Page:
One day Black Americans won’t be targeted by law enforcement because of the color of their skin and at that precise moment ALL cops will cease being responsible for the actions of a few.

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Discussion: Police brutality in response to the protests. National guard seems to be as bad.


I’m trying hard to not say anything disparaging about police in general, but there’s clearly a systemic problem with law enforcement in this country. And no it didn’t start last week or last year or 3 years ago. 

I’m a middle aged middle class white guy and I can see it clear as day. If you can’t - I don’t know what to tell you. 

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Discussion: South Orange Reservation Mask wearing

What notupset's article misses, as do some of the researchers quoted, are the key differences between covid and the flu.  Chief among those may be  the long incubation period of covid and its transmissability during that asymptomatic period.  This is what masks address.  My mask is less to keep me safe than it is to keep me, should I be asymptomaticly affected, from infecting you.  

And since, should you become infected you might infect others, no, you do not get a choice as to whether to wear a mask.  Your right to light matches does not extend to the tinder at my feet. There is a general societal good here that overrules your inconvenience Like  3 Likes
Discussion: Rose Garden and Washington happenings in “new normal” times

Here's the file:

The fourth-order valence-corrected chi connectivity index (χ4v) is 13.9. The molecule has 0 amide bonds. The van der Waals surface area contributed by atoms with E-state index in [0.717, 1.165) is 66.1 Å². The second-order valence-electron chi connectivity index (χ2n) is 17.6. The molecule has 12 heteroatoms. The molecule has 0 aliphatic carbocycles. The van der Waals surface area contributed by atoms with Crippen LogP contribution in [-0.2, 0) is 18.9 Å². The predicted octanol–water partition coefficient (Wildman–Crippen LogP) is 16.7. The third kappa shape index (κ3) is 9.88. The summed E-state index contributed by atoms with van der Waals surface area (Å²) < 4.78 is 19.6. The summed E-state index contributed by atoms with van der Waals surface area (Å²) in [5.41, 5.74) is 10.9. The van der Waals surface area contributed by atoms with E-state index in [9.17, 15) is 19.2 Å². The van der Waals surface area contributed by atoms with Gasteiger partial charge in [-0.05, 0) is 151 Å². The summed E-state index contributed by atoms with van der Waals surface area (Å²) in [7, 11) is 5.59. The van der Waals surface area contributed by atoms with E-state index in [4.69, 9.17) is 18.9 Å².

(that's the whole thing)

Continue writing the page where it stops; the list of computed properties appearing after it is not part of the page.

mtierney said:

As long as rioters are part of the protesters, physically, if not, kindred spirits, the violence, wanton destruction and disregard for the livelihoods of others by rioters diminish and demean public outrage over police brutality. The rioters appear to be professional agitators for the most part with a goal to discredit protesters. One woman arrested turned out to have a rap sheet of 11 arrests in 11 different cities! 
The scenes of mayhem, destruction, and criminal looting become the big story on our screens and in our newspapers. Not the tragic murder of George Floyd.

Condoning the looting , as a natural expression of rage, legitimizes the actions of looters.

Most of the destruction hurts small businesses— from the cup cake bakery start-up to the jewelry store newly remodeled. Many small business are created in sections of cities with lower rents.

There is no rationale for targeting major retailers, such Macy’s, other than to steal and destroy .


 that article is 40 shades of stupid.  To equate protests demanding a haircut to protests against unarmed black people being killed (as well as all the other deadly aspects of racism) is asinine. Anyone who can't see the difference between taking a health risk to stand up against deadly racism and taking health risks for selfish notions of personal "freedom" is an idiot.